BC-BC--World Cup Digest, BC
The AP World Cup Digest at 10 p.m. EDT (0200 GMT). The supervisor of the World Cup desk in Rio de Janeiro is Simon Haydon. The desk can be reached at 0055 21 348 264 84.
TERESOPOLIS, Brazil — Brazil and Colombia enter the World Cup quarterfinals with totally different mindsets. Brazil is surrounded by doubts after a more difficult start than expected to the tournament it is hosting. Colombia is upbeat after convincing performances and four straight wins. By Tales Azzoni. SENT: 690 words, photos.
RIO DE JANEIRO — A European presence in the World Cup semifinals is assured as Germany and France meet at the Maracana on Friday, looking to shrug off stumbling wins in the second round that exposed frailties in both teams. By Steve Douglas. SENT: 700 words, photos.
RIO DE JANEIRO — FIFA expressed “substantial doubts” Wednesday about a German magazine’s claims that a World Cup game could have been fixed and asked the publication to provide evidence to back up its report that a renowned match-fixer accurately predicted details of the match hours before it kicked off. FIFA said it wants Der Spiegel to provide details of all its conversations with convicted match-fixer Wilson Raj Perumal to prove its claim that Cameroon’s 4-0 loss to Croatia on June 18 may have been fixed. By Gerald Imray. SENT: 780 words, photos.
FORTALEZA, Brazil — Neymar is tired of all this talk about the pressure of playing the World Cup at home. He guarantees Brazil is emotionally ready for the challenge. Just two days before Brazil plays Colombia in the quarterfinals, Neymar downplayed concerns about the team’s emotional state and said “all players are prepared.” By Tales Azzoni. SENT: 430 words, photos.
RIO DE JANEIRO — The Netherlands has come from a goal down to win three of their four World Cup matches so far thanks in part to their swift system swaps. Louis van Gaal is largely relying on a 5-3-2 formation in Brazil, with two wing backs expected to push forward in quick-fire counter attacks. But the team has been reverting to the traditional Dutch attacking 4-3-3 system if it goes behind and Van Gaal also has what he calls “Plan B.” By Mike Corder. SENT: 650 words, photos.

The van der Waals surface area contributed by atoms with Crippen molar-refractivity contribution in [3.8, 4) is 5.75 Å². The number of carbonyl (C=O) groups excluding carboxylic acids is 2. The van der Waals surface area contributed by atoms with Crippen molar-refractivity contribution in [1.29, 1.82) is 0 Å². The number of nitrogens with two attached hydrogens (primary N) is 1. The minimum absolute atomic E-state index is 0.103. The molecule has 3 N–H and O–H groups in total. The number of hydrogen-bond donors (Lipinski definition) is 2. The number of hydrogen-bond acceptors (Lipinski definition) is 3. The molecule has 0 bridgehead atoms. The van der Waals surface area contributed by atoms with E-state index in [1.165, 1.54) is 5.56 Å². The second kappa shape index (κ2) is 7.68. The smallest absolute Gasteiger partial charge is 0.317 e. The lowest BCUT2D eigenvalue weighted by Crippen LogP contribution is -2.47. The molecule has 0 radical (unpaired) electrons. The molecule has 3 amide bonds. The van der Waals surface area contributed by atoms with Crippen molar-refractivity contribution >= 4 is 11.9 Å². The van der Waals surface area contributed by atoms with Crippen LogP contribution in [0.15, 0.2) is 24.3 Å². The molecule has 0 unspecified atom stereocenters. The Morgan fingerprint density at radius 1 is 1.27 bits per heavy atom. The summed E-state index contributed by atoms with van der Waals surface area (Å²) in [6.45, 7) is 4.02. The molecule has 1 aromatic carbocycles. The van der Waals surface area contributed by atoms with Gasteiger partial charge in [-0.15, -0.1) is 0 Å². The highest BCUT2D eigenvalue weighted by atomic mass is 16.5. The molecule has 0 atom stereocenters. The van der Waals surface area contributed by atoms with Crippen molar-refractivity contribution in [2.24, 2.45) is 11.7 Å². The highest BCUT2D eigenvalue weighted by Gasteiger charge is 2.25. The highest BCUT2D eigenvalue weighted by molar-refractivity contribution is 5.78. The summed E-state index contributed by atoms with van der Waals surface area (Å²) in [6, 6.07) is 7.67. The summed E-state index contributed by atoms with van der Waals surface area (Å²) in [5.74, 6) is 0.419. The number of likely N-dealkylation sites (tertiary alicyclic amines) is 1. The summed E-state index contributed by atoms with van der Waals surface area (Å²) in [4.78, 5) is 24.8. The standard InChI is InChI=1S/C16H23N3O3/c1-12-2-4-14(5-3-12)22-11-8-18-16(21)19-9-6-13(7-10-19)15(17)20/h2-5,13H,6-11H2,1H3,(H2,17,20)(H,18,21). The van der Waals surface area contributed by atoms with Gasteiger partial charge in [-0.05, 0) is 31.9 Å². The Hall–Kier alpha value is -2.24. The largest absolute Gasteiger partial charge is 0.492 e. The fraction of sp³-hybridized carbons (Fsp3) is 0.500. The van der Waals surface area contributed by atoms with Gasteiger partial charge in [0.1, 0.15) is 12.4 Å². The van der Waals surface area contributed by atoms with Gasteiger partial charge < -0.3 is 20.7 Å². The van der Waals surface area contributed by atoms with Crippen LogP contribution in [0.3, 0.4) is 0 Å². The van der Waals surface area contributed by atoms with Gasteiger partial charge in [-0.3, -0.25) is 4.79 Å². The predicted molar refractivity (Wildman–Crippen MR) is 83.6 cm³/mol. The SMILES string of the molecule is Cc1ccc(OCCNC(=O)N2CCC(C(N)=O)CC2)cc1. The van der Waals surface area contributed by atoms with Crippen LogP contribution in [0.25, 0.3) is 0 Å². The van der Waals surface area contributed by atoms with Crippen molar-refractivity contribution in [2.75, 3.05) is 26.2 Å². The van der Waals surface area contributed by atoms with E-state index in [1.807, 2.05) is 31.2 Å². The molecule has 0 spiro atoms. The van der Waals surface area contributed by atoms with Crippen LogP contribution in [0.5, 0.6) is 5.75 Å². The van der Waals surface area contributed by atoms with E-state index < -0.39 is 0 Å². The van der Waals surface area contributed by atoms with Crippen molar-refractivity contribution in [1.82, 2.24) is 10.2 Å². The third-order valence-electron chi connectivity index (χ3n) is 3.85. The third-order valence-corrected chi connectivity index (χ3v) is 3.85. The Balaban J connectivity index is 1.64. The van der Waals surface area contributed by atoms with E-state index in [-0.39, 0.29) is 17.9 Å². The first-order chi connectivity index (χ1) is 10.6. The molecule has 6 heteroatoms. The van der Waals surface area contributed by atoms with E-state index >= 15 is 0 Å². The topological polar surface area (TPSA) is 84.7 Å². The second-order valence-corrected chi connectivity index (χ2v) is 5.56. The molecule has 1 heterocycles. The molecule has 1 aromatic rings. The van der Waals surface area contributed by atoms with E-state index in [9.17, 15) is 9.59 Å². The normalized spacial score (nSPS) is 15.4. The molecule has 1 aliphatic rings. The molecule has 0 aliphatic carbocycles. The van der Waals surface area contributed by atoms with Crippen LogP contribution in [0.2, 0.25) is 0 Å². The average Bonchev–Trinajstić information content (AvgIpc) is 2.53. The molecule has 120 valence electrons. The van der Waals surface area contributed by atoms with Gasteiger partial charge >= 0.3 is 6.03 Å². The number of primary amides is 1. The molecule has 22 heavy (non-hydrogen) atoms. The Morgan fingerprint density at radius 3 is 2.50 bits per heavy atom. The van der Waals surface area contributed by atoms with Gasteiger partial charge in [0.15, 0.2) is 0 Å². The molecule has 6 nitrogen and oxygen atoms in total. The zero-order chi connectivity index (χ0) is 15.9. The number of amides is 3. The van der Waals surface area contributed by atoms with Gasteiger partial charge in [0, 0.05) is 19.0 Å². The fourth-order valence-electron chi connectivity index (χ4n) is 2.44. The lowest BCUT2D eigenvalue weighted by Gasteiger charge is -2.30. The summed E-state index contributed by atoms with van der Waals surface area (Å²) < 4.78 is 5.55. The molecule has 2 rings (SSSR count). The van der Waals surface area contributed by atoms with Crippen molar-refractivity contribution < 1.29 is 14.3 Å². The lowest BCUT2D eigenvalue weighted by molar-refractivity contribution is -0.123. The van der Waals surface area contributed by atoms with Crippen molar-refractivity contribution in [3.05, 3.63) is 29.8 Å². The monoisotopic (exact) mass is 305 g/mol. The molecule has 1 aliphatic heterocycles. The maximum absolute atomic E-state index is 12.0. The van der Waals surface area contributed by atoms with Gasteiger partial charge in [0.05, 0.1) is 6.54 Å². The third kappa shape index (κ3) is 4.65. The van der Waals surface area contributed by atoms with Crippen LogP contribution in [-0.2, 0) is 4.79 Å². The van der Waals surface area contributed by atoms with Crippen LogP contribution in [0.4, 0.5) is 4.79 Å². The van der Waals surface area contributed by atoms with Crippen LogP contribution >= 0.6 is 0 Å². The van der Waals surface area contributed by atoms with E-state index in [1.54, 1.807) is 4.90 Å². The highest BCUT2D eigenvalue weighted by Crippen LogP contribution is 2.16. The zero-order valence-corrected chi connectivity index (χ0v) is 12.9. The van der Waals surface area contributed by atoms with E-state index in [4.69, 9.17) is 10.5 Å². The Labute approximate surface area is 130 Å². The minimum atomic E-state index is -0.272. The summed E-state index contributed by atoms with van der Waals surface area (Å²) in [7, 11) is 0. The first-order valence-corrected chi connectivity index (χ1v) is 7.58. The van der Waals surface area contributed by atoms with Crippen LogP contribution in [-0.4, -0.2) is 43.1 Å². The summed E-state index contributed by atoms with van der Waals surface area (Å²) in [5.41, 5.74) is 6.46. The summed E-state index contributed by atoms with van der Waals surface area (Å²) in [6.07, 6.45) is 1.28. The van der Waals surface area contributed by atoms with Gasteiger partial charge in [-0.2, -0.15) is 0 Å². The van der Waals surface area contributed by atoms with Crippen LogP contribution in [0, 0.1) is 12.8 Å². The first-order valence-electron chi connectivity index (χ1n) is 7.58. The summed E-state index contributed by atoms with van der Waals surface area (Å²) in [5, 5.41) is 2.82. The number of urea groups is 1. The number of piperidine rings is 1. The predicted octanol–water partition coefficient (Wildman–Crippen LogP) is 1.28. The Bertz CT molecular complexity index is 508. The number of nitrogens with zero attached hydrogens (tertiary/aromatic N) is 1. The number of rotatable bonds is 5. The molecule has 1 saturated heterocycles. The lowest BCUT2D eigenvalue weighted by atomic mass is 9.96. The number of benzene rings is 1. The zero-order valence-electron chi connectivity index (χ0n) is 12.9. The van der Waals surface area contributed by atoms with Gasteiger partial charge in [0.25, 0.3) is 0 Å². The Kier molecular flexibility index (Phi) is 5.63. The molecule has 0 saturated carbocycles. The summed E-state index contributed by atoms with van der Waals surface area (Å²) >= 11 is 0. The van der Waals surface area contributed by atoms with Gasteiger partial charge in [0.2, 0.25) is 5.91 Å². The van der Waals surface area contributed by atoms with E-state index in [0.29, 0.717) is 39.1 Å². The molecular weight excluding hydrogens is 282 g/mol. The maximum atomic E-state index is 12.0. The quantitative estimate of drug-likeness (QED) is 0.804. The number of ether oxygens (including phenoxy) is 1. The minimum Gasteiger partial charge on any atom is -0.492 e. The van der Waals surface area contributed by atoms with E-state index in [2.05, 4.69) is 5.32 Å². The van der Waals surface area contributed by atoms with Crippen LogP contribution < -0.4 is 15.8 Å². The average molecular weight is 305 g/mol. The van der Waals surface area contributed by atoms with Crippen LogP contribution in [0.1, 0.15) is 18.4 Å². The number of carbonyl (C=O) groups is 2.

SALVADOR, Brazil — The stirring performance against the United States provided a shot in the arm for Belgium, and some more. Now, with its reputation restored in the wake of a 2-1 victory over the Americans in the second round of the World Cup, Belgium is looking full of confidence ahead of the match against Argentina in Saturday’s quarterfinals. By Raf Casert. SENT: 470 words, photos.
PORTO SEGURO, Brazil — Facing criticism at home for failing to find the beautiful game, Germany is drawing parallels to its 1990 World Cup campaign, when it won the last of its three titles. Under coach Franz Beckenbauer in Italy, Germany got off to a rocket start, only to begin fading as the tournament grew long. But the Germans plodded through and beat Argentina 1-0 in the final in Rome to lift the title. By Nesha Starcevic. SENT: 500 words, photos.
RIBEIRAO PRETO, Brazil — France defender Mamadou Sakho and his teammates will be filled with “rage” when they take on Germany in the World Cup quarterfinals. Not because they have anything personal against the Germans, but because they are still feeling the anger and desperation after barely qualifying for the tournament in Brazil. By Jerome Pugmire. SENT: 550 words, photos.
RIO DE JANEIRO — Ghana is planning to take pre-emptive action for the next World Cup to avoid off-the-field problems over bonus payments. The country’s football association said Wednesday it will have contracts with players for their bonuses at future tournaments. The move comes after the federation had to rapidly bring in $3 million in cash to keep the team playing in Brazil. By Gerald Imray. SENT: 510 words, photos.
SAO PAULO — Turns out Jurgen Klinsmann was right: The United States isn’t ready to win the World Cup. The Americans were eliminated in the round of 16 for the second straight tournament. They’ve been ranked 13th or 14th every month since September, which means their exit was pretty much at the stage it’s expected to be. By Ronald Blum. SENT: 675 words, photos.
SAO PAULO — Tim Howard hasn’t decided whether he will stick around for another World Cup cycle or retire from the U.S. national team. The 35-year-old goalkeeper says he will talk it over with those close to him before determining whether he wants to play in the 2018 World Cup in Russia. By Janie McCauley. SENT: 600 words, photos.
RIO DE JANEIRO — Substitutes have made a big impact at the World Cup, and there could be more of them in four years’ time. FIFA’s coaching advisers will propose before the 2018 World Cup kicks off that teams can use a fourth substitute in extra time. By Graham Dunbar. SENT: 400 words, photos.
— UNDATED — WCUP-ON THIS DAY. SENT.